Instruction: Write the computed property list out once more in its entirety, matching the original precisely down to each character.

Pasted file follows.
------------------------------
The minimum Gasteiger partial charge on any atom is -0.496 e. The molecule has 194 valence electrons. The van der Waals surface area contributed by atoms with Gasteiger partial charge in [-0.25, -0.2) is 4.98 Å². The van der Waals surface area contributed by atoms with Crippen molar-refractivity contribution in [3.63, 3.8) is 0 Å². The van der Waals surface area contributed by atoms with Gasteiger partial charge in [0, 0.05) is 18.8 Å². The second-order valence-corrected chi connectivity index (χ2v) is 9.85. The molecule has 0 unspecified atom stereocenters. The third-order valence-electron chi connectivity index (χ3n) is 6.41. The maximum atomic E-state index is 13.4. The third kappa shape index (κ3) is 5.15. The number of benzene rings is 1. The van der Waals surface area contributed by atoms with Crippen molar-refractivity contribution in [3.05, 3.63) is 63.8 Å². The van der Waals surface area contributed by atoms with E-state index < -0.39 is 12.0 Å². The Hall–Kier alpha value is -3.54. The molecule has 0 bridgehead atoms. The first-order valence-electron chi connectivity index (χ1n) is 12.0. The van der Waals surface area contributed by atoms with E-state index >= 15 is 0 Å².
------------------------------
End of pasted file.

The minimum Gasteiger partial charge on any atom is -0.496 e. The molecule has 194 valence electrons. The van der Waals surface area contributed by atoms with Gasteiger partial charge in [-0.25, -0.2) is 4.98 Å². The van der Waals surface area contributed by atoms with Crippen molar-refractivity contribution in [3.63, 3.8) is 0 Å². The van der Waals surface area contributed by atoms with Gasteiger partial charge in [0, 0.05) is 18.8 Å². The second-order valence-corrected chi connectivity index (χ2v) is 9.85. The molecule has 0 unspecified atom stereocenters. The third-order valence-electron chi connectivity index (χ3n) is 6.41. The maximum atomic E-state index is 13.4. The third kappa shape index (κ3) is 5.15. The number of benzene rings is 1. The van der Waals surface area contributed by atoms with Crippen molar-refractivity contribution in [3.05, 3.63) is 63.8 Å². The van der Waals surface area contributed by atoms with E-state index < -0.39 is 12.0 Å². The Hall–Kier alpha value is -3.54. The molecule has 0 bridgehead atoms. The first-order valence-electron chi connectivity index (χ1n) is 12.0. The van der Waals surface area contributed by atoms with E-state index >= 15 is 0 Å².